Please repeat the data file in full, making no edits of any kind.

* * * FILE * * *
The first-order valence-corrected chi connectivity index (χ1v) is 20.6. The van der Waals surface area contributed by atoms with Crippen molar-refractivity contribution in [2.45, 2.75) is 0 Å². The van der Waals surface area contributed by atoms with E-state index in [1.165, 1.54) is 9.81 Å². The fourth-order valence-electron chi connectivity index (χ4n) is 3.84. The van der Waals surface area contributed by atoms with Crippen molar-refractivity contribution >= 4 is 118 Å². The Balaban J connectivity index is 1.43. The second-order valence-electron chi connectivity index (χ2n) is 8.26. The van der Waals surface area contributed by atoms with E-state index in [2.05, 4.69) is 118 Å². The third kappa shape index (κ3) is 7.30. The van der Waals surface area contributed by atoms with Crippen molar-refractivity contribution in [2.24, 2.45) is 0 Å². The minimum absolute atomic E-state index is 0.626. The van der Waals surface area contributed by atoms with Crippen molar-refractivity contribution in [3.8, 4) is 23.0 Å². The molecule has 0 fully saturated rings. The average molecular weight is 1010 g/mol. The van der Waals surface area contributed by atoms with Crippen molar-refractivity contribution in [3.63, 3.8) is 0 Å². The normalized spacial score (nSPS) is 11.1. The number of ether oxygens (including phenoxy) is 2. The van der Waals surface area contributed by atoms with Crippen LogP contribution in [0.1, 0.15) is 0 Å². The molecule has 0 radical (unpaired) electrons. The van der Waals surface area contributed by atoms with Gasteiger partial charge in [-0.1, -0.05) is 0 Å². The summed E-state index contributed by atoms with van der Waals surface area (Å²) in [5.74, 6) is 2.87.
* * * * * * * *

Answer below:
The first-order valence-corrected chi connectivity index (χ1v) is 20.6. The van der Waals surface area contributed by atoms with Crippen molar-refractivity contribution in [2.45, 2.75) is 0 Å². The van der Waals surface area contributed by atoms with E-state index in [1.165, 1.54) is 9.81 Å². The fourth-order valence-electron chi connectivity index (χ4n) is 3.84. The van der Waals surface area contributed by atoms with Crippen molar-refractivity contribution >= 4 is 118 Å². The Balaban J connectivity index is 1.43. The second-order valence-electron chi connectivity index (χ2n) is 8.26. The van der Waals surface area contributed by atoms with E-state index in [2.05, 4.69) is 118 Å². The third kappa shape index (κ3) is 7.30. The van der Waals surface area contributed by atoms with Crippen molar-refractivity contribution in [2.24, 2.45) is 0 Å². The minimum absolute atomic E-state index is 0.626. The van der Waals surface area contributed by atoms with Crippen molar-refractivity contribution in [3.8, 4) is 23.0 Å². The molecule has 0 fully saturated rings. The average molecular weight is 1010 g/mol. The van der Waals surface area contributed by atoms with Crippen molar-refractivity contribution in [3.63, 3.8) is 0 Å². The normalized spacial score (nSPS) is 11.1. The number of ether oxygens (including phenoxy) is 2. The van der Waals surface area contributed by atoms with Crippen LogP contribution in [0.1, 0.15) is 0 Å². The molecule has 0 radical (unpaired) electrons. The van der Waals surface area contributed by atoms with Gasteiger partial charge in [-0.1, -0.05) is 0 Å². The summed E-state index contributed by atoms with van der Waals surface area (Å²) in [5.74, 6) is 2.87.